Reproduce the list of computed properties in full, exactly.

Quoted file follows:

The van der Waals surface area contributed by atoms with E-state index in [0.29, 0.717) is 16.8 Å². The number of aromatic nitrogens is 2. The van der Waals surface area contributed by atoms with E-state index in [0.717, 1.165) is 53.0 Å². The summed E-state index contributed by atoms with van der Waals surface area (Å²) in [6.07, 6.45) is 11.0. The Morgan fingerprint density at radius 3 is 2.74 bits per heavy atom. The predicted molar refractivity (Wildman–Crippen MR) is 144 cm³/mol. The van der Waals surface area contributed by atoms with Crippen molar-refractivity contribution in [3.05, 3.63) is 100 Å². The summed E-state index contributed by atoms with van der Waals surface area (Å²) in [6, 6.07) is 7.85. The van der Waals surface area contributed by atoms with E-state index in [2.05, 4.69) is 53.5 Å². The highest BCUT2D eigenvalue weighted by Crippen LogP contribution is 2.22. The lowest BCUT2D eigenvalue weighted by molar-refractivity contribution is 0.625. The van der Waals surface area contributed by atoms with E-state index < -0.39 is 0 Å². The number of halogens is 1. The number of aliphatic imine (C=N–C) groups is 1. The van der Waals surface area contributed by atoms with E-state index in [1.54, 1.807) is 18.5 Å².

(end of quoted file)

The van der Waals surface area contributed by atoms with E-state index in [0.29, 0.717) is 16.8 Å². The number of aromatic nitrogens is 2. The van der Waals surface area contributed by atoms with E-state index in [0.717, 1.165) is 53.0 Å². The summed E-state index contributed by atoms with van der Waals surface area (Å²) in [6.07, 6.45) is 11.0. The Morgan fingerprint density at radius 3 is 2.74 bits per heavy atom. The predicted molar refractivity (Wildman–Crippen MR) is 144 cm³/mol. The van der Waals surface area contributed by atoms with Crippen molar-refractivity contribution in [3.05, 3.63) is 100 Å². The summed E-state index contributed by atoms with van der Waals surface area (Å²) in [6, 6.07) is 7.85. The van der Waals surface area contributed by atoms with E-state index in [2.05, 4.69) is 53.5 Å². The highest BCUT2D eigenvalue weighted by Crippen LogP contribution is 2.22. The lowest BCUT2D eigenvalue weighted by molar-refractivity contribution is 0.625. The van der Waals surface area contributed by atoms with E-state index < -0.39 is 0 Å². The number of halogens is 1. The number of aliphatic imine (C=N–C) groups is 1. The van der Waals surface area contributed by atoms with E-state index in [1.54, 1.807) is 18.5 Å².